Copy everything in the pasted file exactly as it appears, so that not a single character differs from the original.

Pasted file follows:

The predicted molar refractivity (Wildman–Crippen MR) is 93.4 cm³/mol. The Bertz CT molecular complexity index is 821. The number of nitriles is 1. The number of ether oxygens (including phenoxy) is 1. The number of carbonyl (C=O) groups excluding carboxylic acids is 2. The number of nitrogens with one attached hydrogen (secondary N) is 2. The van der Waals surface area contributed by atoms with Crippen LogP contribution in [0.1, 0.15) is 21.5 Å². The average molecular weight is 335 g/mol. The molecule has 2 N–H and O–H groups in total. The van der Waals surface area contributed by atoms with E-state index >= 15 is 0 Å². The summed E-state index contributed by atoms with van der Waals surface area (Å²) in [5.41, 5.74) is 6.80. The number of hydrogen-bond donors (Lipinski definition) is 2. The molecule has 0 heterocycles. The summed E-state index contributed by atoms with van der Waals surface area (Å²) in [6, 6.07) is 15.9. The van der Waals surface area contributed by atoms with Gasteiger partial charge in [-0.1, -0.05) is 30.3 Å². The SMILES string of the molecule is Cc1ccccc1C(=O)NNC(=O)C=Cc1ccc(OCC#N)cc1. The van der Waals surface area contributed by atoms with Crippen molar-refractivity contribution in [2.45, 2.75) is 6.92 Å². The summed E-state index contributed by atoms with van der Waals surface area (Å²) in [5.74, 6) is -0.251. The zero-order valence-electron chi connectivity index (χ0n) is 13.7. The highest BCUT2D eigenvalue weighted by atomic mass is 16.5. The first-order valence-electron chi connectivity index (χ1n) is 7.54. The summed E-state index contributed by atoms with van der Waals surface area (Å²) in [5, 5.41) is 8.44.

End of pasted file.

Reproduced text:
The predicted molar refractivity (Wildman–Crippen MR) is 93.4 cm³/mol. The Bertz CT molecular complexity index is 821. The number of nitriles is 1. The number of ether oxygens (including phenoxy) is 1. The number of carbonyl (C=O) groups excluding carboxylic acids is 2. The number of nitrogens with one attached hydrogen (secondary N) is 2. The van der Waals surface area contributed by atoms with Crippen LogP contribution in [0.1, 0.15) is 21.5 Å². The average molecular weight is 335 g/mol. The molecule has 2 N–H and O–H groups in total. The van der Waals surface area contributed by atoms with E-state index >= 15 is 0 Å². The summed E-state index contributed by atoms with van der Waals surface area (Å²) in [5.41, 5.74) is 6.80. The number of hydrogen-bond donors (Lipinski definition) is 2. The molecule has 0 heterocycles. The summed E-state index contributed by atoms with van der Waals surface area (Å²) in [6, 6.07) is 15.9. The van der Waals surface area contributed by atoms with Gasteiger partial charge in [-0.1, -0.05) is 30.3 Å². The SMILES string of the molecule is Cc1ccccc1C(=O)NNC(=O)C=Cc1ccc(OCC#N)cc1. The van der Waals surface area contributed by atoms with Crippen molar-refractivity contribution in [2.45, 2.75) is 6.92 Å². The summed E-state index contributed by atoms with van der Waals surface area (Å²) in [5.74, 6) is -0.251. The zero-order valence-electron chi connectivity index (χ0n) is 13.7. The highest BCUT2D eigenvalue weighted by atomic mass is 16.5. The first-order valence-electron chi connectivity index (χ1n) is 7.54. The summed E-state index contributed by atoms with van der Waals surface area (Å²) in [5, 5.41) is 8.44.